“I have deep respect for the Iranian people,” Trump added. “They are a remarkable people with an incredible heritage and unlimited potential. We do not seek regime change.”

Why Was His Death So Alarming?

It is unprecedented for the U.S. to directly target a high-ranking government official, especially an influential military figure in Iran. The assassination signals to Iran that the U.S. is now willing to take dramatic ― and violent ― action against the country.

These new acts of aggression could also destabilize the Middle East and are expected to dramatically affect Washington’s relationship with Tehran and the Iraqi state.

The U.S. and Iran, who both have a major presence in Iraq, work closely with Baghdad to combat the self-described Islamic State (ISIS). Experts worry that the spike in tension could pose a national security risk for the U.S. and put the U.S. gains in counterterrorism at stake. 

Some experts also see the assassination of Soleimani as an act of war against Iran.

“It can’t be described as anything other than an act of war against a sovereign state,” Suzanne Maloney, deputy director of foreign policy at the Brookings Institution, told Vox.

What Will Happen Now?

As Iran’s supreme leader indicated, the country is expected to respond to the U.S. attacks. How it will act is still unclear and is now being debated by experts.

Iran’s Supreme National Security Council held an emergency meeting with Khamenei on Friday and reached a decision on how to respond to U.S. aggression, though it did not release details on what that action would be in a statement released Friday.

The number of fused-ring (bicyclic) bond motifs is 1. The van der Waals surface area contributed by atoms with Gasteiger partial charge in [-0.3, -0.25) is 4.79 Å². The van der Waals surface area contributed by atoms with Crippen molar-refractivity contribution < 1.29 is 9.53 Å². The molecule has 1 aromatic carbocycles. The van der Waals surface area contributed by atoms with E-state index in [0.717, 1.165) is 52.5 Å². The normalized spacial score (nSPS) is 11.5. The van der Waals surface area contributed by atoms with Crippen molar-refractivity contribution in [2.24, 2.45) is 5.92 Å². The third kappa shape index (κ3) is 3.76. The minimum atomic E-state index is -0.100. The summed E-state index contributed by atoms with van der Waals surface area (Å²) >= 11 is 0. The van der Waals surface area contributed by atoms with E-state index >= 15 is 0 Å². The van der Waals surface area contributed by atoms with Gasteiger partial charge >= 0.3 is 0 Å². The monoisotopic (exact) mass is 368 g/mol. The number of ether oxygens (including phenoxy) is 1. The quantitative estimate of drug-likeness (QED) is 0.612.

“America must know the criminal attack on General Suleimani was its worst strategic mistake in the Middle East and that America will not escape the consequences easily,” the council said in the statement.

U.S. military personnel stationed throughout Iraq and the rest of the Middle East, as well as U.S. allies and assets in the region, may be vulnerable targets for an Iranian response, though experts don’t believe Iran would take action that would cause an all-out war.

However, as noted by HuffPost’s senior world news reporter, Nick Robins-Early, Iran may rely on insurgent-style attacks and pro-Iran fighters and militias.

According to The Associated Press, there are tens of thousands of armed proxies in Syria and Iraq, while the U.S. has a relatively smaller military presence in those regions. 

Dina Esfandiary, an Iran expert at the progressive Century Foundation think tank, described the potential strategy as “asymmetric warfare” in an interview with Mic.com.

“Iran knows that it can’t win [an all-out conventional war], so it’s not going to start it and then lose it, because that’s a hell of a lot worse than no retribution” for Soleimani’s death, Esfandiary told the news site. “What it will do, however … is react decisively by using asymmetric warfare, so things like drawing on its proxies in the region to cause more trouble in Iraq, Lebanon, and Syria.”

In anticipation of Iran’s response, the U.S. said it was sending nearly 3,000 Army troops to the Middle East, adding to the 700 soldiers who were deployed to Kuwait earlier this week, AP reported.